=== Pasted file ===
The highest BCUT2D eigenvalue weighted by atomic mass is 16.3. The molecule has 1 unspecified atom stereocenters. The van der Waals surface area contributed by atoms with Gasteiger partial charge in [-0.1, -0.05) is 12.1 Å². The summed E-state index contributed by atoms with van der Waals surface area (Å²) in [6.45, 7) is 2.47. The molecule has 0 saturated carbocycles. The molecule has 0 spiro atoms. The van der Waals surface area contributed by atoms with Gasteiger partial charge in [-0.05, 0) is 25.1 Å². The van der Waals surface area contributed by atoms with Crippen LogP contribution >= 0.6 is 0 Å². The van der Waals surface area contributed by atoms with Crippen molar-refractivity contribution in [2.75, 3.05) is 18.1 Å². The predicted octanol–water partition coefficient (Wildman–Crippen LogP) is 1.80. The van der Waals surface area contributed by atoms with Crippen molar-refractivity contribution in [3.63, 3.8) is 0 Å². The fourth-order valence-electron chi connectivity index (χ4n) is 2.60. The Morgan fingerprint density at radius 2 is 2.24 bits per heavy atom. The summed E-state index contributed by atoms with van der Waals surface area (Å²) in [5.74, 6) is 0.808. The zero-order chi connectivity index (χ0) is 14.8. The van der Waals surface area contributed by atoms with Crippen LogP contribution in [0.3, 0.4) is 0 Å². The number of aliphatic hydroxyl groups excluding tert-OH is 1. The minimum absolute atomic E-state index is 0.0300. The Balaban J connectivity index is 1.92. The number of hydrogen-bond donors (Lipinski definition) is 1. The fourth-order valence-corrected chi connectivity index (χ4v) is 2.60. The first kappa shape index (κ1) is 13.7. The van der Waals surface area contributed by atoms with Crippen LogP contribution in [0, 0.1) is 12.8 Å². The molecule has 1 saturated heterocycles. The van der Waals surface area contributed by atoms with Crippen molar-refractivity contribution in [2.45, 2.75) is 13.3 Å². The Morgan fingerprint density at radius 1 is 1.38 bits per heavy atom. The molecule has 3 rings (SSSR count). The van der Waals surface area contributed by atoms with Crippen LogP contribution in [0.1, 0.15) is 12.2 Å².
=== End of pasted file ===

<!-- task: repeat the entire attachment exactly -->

The highest BCUT2D eigenvalue weighted by atomic mass is 16.3. The molecule has 1 unspecified atom stereocenters. The van der Waals surface area contributed by atoms with Gasteiger partial charge in [-0.1, -0.05) is 12.1 Å². The summed E-state index contributed by atoms with van der Waals surface area (Å²) in [6.45, 7) is 2.47. The molecule has 0 saturated carbocycles. The molecule has 0 spiro atoms. The van der Waals surface area contributed by atoms with Gasteiger partial charge in [-0.05, 0) is 25.1 Å². The van der Waals surface area contributed by atoms with Crippen LogP contribution >= 0.6 is 0 Å². The van der Waals surface area contributed by atoms with Crippen molar-refractivity contribution in [2.75, 3.05) is 18.1 Å². The predicted octanol–water partition coefficient (Wildman–Crippen LogP) is 1.80. The van der Waals surface area contributed by atoms with Crippen molar-refractivity contribution in [3.63, 3.8) is 0 Å². The fourth-order valence-electron chi connectivity index (χ4n) is 2.60. The Morgan fingerprint density at radius 2 is 2.24 bits per heavy atom. The summed E-state index contributed by atoms with van der Waals surface area (Å²) in [5.74, 6) is 0.808. The zero-order chi connectivity index (χ0) is 14.8. The van der Waals surface area contributed by atoms with Crippen LogP contribution in [0.3, 0.4) is 0 Å². The number of aliphatic hydroxyl groups excluding tert-OH is 1. The minimum absolute atomic E-state index is 0.0300. The Balaban J connectivity index is 1.92. The number of hydrogen-bond donors (Lipinski definition) is 1. The fourth-order valence-corrected chi connectivity index (χ4v) is 2.60. The first kappa shape index (κ1) is 13.7. The van der Waals surface area contributed by atoms with Crippen LogP contribution in [0, 0.1) is 12.8 Å². The molecule has 1 saturated heterocycles. The van der Waals surface area contributed by atoms with Crippen molar-refractivity contribution in [2.45, 2.75) is 13.3 Å². The Morgan fingerprint density at radius 1 is 1.38 bits per heavy atom. The molecule has 3 rings (SSSR count). The van der Waals surface area contributed by atoms with Crippen LogP contribution in [0.1, 0.15) is 12.2 Å².